Type assertions of interface types

December 7, 2023

Type assertions

… If T is an interface type, x.(T) asserts that the dynamic type of x implements the interface T.

This simple sentence has some pretty profound implications.

Let’s start with a simple example:

type Fooer interface {
  Foo()
}

type thing int

func (thing) Foo() {}

var x interface{} = thing(3)

x.(Fooer) // Valid, the result is an interface of type Fooer

This can be very useful to convert from the empty interface (aka interface{} or any) to a more specific interface, as in the above example.

It can also be used to convert from other general interfaces to more specific interfaces. For example, a question that comes up now and again on StackOverflow, is “How do I convert an io.ReadCloer to an io.Reader?” Well, one way is with such a type assertion. You may want to consult the definitions, if you’re not familiar.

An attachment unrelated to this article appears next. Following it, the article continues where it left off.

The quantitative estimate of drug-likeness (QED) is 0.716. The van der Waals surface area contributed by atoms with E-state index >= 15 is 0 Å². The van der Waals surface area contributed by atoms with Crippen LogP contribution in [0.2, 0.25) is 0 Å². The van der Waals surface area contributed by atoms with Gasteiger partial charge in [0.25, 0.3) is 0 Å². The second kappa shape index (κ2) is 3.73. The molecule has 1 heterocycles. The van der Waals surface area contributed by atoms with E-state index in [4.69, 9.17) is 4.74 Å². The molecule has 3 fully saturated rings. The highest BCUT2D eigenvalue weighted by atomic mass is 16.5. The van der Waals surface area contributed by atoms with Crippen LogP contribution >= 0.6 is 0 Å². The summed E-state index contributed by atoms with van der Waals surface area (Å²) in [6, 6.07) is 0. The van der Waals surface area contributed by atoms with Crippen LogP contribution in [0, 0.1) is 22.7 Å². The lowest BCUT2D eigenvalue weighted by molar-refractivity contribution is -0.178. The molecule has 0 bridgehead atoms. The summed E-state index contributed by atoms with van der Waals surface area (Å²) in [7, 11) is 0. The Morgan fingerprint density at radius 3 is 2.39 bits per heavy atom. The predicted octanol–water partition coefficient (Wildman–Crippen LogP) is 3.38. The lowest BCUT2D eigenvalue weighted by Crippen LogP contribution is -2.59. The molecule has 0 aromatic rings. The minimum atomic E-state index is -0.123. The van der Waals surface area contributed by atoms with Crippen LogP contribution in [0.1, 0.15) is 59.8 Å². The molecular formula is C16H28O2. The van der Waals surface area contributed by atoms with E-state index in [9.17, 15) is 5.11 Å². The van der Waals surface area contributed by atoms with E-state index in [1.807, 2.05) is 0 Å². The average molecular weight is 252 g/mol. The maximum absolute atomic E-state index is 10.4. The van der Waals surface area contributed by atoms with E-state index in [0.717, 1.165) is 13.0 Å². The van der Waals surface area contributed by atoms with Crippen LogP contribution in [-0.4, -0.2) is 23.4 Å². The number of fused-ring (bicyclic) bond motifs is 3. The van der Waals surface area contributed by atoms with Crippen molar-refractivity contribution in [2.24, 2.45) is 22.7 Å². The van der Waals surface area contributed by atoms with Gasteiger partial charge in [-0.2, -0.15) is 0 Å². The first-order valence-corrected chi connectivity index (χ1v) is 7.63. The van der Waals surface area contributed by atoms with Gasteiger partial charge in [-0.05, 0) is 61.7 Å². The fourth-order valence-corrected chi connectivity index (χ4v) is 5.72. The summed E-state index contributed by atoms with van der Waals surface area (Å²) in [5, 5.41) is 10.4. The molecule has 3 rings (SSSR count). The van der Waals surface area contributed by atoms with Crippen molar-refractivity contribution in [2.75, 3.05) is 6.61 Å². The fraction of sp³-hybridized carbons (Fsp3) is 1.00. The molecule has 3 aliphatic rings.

var rc io.ReadCloser = /* some value */

var r = rc.(io.Reader) // r doesn't have access to the Close() method now.

We can even go one step further, and do something sometimes called “interface smuggling”, but that requires one further concept we’ll be looking at tomorrow. so stay tuned!

Quotes from The Go Programming Language Specification Version of August 2, 2023


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